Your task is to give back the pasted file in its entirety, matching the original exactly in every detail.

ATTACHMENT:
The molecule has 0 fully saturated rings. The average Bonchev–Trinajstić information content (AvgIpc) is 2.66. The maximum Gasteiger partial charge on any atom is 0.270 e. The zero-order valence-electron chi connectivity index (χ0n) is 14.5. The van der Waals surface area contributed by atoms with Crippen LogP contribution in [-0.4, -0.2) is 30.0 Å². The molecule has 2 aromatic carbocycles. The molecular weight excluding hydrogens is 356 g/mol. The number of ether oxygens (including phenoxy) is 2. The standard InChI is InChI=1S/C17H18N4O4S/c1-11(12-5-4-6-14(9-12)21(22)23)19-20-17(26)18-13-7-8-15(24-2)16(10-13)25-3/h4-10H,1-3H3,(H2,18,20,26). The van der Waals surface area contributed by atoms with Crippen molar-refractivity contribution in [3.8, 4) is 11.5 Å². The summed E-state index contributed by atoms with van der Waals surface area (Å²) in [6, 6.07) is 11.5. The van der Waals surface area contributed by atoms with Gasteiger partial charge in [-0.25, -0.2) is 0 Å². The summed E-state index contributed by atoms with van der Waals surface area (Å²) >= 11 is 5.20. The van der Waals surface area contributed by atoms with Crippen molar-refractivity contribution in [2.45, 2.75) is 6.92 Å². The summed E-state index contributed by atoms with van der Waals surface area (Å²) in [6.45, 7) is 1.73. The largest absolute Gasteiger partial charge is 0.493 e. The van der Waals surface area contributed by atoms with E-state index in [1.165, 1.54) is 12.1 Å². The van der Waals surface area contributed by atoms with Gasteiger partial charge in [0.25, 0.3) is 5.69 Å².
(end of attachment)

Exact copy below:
The molecule has 0 fully saturated rings. The average Bonchev–Trinajstić information content (AvgIpc) is 2.66. The maximum Gasteiger partial charge on any atom is 0.270 e. The zero-order valence-electron chi connectivity index (χ0n) is 14.5. The van der Waals surface area contributed by atoms with Crippen LogP contribution in [-0.4, -0.2) is 30.0 Å². The molecule has 2 aromatic carbocycles. The molecular weight excluding hydrogens is 356 g/mol. The number of ether oxygens (including phenoxy) is 2. The standard InChI is InChI=1S/C17H18N4O4S/c1-11(12-5-4-6-14(9-12)21(22)23)19-20-17(26)18-13-7-8-15(24-2)16(10-13)25-3/h4-10H,1-3H3,(H2,18,20,26). The van der Waals surface area contributed by atoms with Crippen molar-refractivity contribution in [3.8, 4) is 11.5 Å². The summed E-state index contributed by atoms with van der Waals surface area (Å²) in [6, 6.07) is 11.5. The van der Waals surface area contributed by atoms with Gasteiger partial charge in [-0.25, -0.2) is 0 Å². The summed E-state index contributed by atoms with van der Waals surface area (Å²) >= 11 is 5.20. The van der Waals surface area contributed by atoms with Crippen molar-refractivity contribution in [2.45, 2.75) is 6.92 Å². The summed E-state index contributed by atoms with van der Waals surface area (Å²) in [6.45, 7) is 1.73. The largest absolute Gasteiger partial charge is 0.493 e. The van der Waals surface area contributed by atoms with E-state index in [1.165, 1.54) is 12.1 Å². The van der Waals surface area contributed by atoms with Gasteiger partial charge in [0.25, 0.3) is 5.69 Å².